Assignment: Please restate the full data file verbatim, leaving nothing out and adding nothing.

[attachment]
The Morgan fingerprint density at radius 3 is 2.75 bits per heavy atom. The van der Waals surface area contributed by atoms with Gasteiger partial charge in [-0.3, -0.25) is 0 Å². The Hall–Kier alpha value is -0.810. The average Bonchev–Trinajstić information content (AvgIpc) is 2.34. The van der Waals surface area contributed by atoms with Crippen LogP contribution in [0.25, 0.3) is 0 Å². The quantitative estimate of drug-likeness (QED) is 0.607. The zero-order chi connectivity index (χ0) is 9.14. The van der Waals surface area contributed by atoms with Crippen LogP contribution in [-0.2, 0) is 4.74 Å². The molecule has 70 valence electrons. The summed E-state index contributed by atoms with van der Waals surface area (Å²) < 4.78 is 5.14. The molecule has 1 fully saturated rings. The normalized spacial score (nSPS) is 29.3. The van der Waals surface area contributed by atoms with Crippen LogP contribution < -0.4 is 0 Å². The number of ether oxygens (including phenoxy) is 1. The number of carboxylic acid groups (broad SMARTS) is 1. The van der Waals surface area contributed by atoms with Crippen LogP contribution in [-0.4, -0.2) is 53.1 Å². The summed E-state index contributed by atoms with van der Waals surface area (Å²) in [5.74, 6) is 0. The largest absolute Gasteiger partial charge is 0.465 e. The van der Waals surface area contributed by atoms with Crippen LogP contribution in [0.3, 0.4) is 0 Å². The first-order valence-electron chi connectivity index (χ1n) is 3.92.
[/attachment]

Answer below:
The Morgan fingerprint density at radius 3 is 2.75 bits per heavy atom. The van der Waals surface area contributed by atoms with Gasteiger partial charge in [-0.3, -0.25) is 0 Å². The Hall–Kier alpha value is -0.810. The average Bonchev–Trinajstić information content (AvgIpc) is 2.34. The van der Waals surface area contributed by atoms with Crippen LogP contribution in [0.25, 0.3) is 0 Å². The quantitative estimate of drug-likeness (QED) is 0.607. The zero-order chi connectivity index (χ0) is 9.14. The van der Waals surface area contributed by atoms with Crippen LogP contribution in [-0.2, 0) is 4.74 Å². The molecule has 70 valence electrons. The summed E-state index contributed by atoms with van der Waals surface area (Å²) < 4.78 is 5.14. The molecule has 1 fully saturated rings. The normalized spacial score (nSPS) is 29.3. The van der Waals surface area contributed by atoms with Crippen LogP contribution < -0.4 is 0 Å². The number of ether oxygens (including phenoxy) is 1. The number of carboxylic acid groups (broad SMARTS) is 1. The van der Waals surface area contributed by atoms with Crippen LogP contribution in [-0.4, -0.2) is 53.1 Å². The summed E-state index contributed by atoms with van der Waals surface area (Å²) in [5.74, 6) is 0. The largest absolute Gasteiger partial charge is 0.465 e. The van der Waals surface area contributed by atoms with Crippen LogP contribution in [0.3, 0.4) is 0 Å². The first-order valence-electron chi connectivity index (χ1n) is 3.92.